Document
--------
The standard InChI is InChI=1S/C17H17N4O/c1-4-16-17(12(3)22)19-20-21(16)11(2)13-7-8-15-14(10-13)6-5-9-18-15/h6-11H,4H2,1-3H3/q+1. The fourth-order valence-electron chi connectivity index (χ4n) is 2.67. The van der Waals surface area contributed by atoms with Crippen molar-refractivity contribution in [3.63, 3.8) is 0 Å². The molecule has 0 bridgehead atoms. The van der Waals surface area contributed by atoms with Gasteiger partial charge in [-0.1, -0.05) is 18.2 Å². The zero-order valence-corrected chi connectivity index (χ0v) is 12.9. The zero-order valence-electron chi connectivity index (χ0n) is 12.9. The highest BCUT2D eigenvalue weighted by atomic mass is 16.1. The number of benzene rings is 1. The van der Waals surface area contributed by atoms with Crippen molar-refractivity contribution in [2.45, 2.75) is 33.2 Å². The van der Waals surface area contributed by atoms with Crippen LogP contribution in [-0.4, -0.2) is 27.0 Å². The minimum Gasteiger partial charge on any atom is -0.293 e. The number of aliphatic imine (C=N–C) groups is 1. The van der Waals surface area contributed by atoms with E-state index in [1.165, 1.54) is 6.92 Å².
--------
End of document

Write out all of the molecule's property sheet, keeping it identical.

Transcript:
The standard InChI is InChI=1S/C17H17N4O/c1-4-16-17(12(3)22)19-20-21(16)11(2)13-7-8-15-14(10-13)6-5-9-18-15/h6-11H,4H2,1-3H3/q+1. The fourth-order valence-electron chi connectivity index (χ4n) is 2.67. The van der Waals surface area contributed by atoms with Crippen molar-refractivity contribution in [3.63, 3.8) is 0 Å². The molecule has 0 bridgehead atoms. The van der Waals surface area contributed by atoms with Gasteiger partial charge in [-0.1, -0.05) is 18.2 Å². The zero-order valence-corrected chi connectivity index (χ0v) is 12.9. The zero-order valence-electron chi connectivity index (χ0n) is 12.9. The highest BCUT2D eigenvalue weighted by atomic mass is 16.1. The number of benzene rings is 1. The van der Waals surface area contributed by atoms with Crippen molar-refractivity contribution in [2.45, 2.75) is 33.2 Å². The van der Waals surface area contributed by atoms with Crippen LogP contribution in [-0.4, -0.2) is 27.0 Å². The minimum Gasteiger partial charge on any atom is -0.293 e. The number of aliphatic imine (C=N–C) groups is 1. The van der Waals surface area contributed by atoms with E-state index in [1.165, 1.54) is 6.92 Å².